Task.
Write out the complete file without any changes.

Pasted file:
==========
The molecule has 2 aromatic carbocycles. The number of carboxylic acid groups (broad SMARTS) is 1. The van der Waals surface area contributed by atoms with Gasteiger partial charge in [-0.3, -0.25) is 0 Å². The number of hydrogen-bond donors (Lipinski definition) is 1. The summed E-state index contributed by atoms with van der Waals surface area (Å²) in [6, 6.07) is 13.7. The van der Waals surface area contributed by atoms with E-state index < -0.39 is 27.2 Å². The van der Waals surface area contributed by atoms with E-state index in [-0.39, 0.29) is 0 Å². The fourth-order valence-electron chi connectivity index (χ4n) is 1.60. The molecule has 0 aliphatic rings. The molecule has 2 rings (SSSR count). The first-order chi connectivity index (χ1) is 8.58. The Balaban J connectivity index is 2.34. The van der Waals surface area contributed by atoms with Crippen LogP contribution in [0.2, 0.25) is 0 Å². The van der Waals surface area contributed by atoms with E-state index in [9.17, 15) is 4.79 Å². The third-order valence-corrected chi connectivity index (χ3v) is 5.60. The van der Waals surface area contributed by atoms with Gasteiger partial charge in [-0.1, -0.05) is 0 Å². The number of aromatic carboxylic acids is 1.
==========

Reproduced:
The molecule has 2 aromatic carbocycles. The number of carboxylic acid groups (broad SMARTS) is 1. The van der Waals surface area contributed by atoms with Gasteiger partial charge in [-0.3, -0.25) is 0 Å². The number of hydrogen-bond donors (Lipinski definition) is 1. The summed E-state index contributed by atoms with van der Waals surface area (Å²) in [6, 6.07) is 13.7. The van der Waals surface area contributed by atoms with E-state index < -0.39 is 27.2 Å². The van der Waals surface area contributed by atoms with E-state index in [-0.39, 0.29) is 0 Å². The fourth-order valence-electron chi connectivity index (χ4n) is 1.60. The molecule has 0 aliphatic rings. The molecule has 2 rings (SSSR count). The first-order chi connectivity index (χ1) is 8.58. The Balaban J connectivity index is 2.34. The van der Waals surface area contributed by atoms with Crippen LogP contribution in [0.2, 0.25) is 0 Å². The van der Waals surface area contributed by atoms with E-state index in [9.17, 15) is 4.79 Å². The third-order valence-corrected chi connectivity index (χ3v) is 5.60. The van der Waals surface area contributed by atoms with Gasteiger partial charge in [-0.1, -0.05) is 0 Å². The number of aromatic carboxylic acids is 1.